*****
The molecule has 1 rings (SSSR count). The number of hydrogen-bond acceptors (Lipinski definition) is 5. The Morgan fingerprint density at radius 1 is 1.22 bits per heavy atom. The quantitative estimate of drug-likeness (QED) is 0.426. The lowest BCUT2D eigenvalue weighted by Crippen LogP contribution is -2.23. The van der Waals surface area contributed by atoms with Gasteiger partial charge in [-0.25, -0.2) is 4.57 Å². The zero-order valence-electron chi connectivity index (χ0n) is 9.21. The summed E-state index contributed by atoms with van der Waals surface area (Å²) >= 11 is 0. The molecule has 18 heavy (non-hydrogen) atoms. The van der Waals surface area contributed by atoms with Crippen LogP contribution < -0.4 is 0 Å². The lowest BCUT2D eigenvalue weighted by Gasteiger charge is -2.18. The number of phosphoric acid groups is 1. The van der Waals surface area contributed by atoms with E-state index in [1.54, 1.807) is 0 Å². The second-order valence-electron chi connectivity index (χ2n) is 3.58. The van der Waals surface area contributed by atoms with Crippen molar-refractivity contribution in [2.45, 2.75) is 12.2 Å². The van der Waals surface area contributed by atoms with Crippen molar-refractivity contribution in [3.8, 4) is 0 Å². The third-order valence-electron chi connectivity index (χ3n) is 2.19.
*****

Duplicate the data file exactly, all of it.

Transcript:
The molecule has 1 rings (SSSR count). The number of hydrogen-bond acceptors (Lipinski definition) is 5. The Morgan fingerprint density at radius 1 is 1.22 bits per heavy atom. The quantitative estimate of drug-likeness (QED) is 0.426. The lowest BCUT2D eigenvalue weighted by Crippen LogP contribution is -2.23. The van der Waals surface area contributed by atoms with Gasteiger partial charge in [-0.25, -0.2) is 4.57 Å². The zero-order valence-electron chi connectivity index (χ0n) is 9.21. The summed E-state index contributed by atoms with van der Waals surface area (Å²) >= 11 is 0. The molecule has 18 heavy (non-hydrogen) atoms. The van der Waals surface area contributed by atoms with Crippen LogP contribution < -0.4 is 0 Å². The lowest BCUT2D eigenvalue weighted by Gasteiger charge is -2.18. The number of phosphoric acid groups is 1. The van der Waals surface area contributed by atoms with E-state index in [1.54, 1.807) is 0 Å². The second-order valence-electron chi connectivity index (χ2n) is 3.58. The van der Waals surface area contributed by atoms with Crippen molar-refractivity contribution in [2.45, 2.75) is 12.2 Å². The van der Waals surface area contributed by atoms with Crippen molar-refractivity contribution in [3.8, 4) is 0 Å². The third-order valence-electron chi connectivity index (χ3n) is 2.19.